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D.6.11.8 multsequence

Procedure from library hnoether.lib (see hnoether_lib).

multsequence(INPUT); INPUT list or poly

INPUT is the output of develop(f), or of extdevelop(develop(f),n), or one entry of the list of HN data computed by hnexpansion(f[,"ess"]).

intvec corresponding to the multiplicity sequence of the irreducible plane curve singularity described by the HN data (return value coincides with invariants(INPUT)[6]).

INPUT is a bivariate polynomial f, or the output of hnexpansion(f), or the list of HN data computed by hnexpansion(f [,"ess"]).

list of two integer matrices:

contains the multiplicities of the branches at their infinitely near point of 0 in its (i-1) order neighbourhood (i.e., i=1: multiplicity of the branches themselves, i=2: multiplicity of their 1st quadratic transform, etc.,
Hence, multsequence(INPUT)[1][*,j] is the multiplicity sequence of branch j.
contains the information which of these infinitely near points coincide.

The order of the elements of the list of HN data obtained from hnexpansion(f [,"ess"]) must not be changed (because otherwise the coincident infinitely near points couldn't be grouped together, see the meaning of the 2nd intmat in the example).
Hence, it is not wise to compute the HN expansion of polynomial factors separately, put them into a list INPUT and call multsequence(INPUT).
Use displayMultsequence to produce a better readable output for reducible curves on the screen.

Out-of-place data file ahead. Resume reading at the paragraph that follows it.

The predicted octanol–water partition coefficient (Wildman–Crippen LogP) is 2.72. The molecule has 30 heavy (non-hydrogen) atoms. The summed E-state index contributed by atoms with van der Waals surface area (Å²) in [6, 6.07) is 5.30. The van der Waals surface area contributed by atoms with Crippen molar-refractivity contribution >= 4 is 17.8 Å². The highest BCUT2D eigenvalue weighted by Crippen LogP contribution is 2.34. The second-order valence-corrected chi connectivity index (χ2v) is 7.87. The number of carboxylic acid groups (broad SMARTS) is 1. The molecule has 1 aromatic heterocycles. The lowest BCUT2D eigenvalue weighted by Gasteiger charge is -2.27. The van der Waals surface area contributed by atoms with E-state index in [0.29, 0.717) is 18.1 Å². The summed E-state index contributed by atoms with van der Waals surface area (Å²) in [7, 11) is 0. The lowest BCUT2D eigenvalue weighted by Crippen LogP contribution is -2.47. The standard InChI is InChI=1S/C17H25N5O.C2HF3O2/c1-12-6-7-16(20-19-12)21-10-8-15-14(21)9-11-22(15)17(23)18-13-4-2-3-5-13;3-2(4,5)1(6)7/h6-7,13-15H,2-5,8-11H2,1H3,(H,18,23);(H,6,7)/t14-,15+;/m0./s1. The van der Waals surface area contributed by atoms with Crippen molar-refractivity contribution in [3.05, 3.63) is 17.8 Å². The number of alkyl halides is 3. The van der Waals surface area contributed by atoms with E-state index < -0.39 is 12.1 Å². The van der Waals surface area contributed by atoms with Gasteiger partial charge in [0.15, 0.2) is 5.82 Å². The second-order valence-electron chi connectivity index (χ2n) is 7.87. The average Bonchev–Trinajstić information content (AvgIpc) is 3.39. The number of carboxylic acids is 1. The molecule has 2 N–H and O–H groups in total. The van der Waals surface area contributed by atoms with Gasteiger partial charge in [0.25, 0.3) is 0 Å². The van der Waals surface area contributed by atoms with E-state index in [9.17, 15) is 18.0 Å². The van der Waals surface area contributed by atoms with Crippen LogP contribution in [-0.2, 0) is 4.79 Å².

In case the Hamburger-Noether expansion of the curve f is needed for other purposes as well it is better to calculate this first with the aid of hnexpansion and use it as input instead of the polynomial itself.

LIB "hnoether.lib";
ring r=0,(x,y),dp;
list Hne=hnexpansion((x6-y10)*(x+y2-y3)*(x+y2+y3));
==> // No change of ring necessary, return value is HN expansion.
multsequence(Hne[1]),"  |  ",multsequence(Hne[2]),"  |  ",
multsequence(Hne[3]),"  |  ",multsequence(Hne[4]);
==> 3,2,1,1   |   3,2,1,1   |   1   |   1
==> [1]:
==>    3,3,1,1,
==>    2,2,1,1,
==>    1,1,1,1,
==>    1,1,1,1,
==>    1,1,1,1 
==> [2]:
==>    4,0,0,0,
==>    4,0,0,0,
==>    2,2,0,0,
==>    2,1,1,0,
==>    1,1,1,1 
// The meaning of the entries of the 2nd matrix is as follows:
==> [(3,3,1,1)],
==> [(2,2,1,1)],
==> [(1,1),(1,1)],
==> [(1,1),(1),(1)],
==> [(1),(1),(1),(1)]
See also: develop; displayMultsequence; hnexpansion; separateHNE.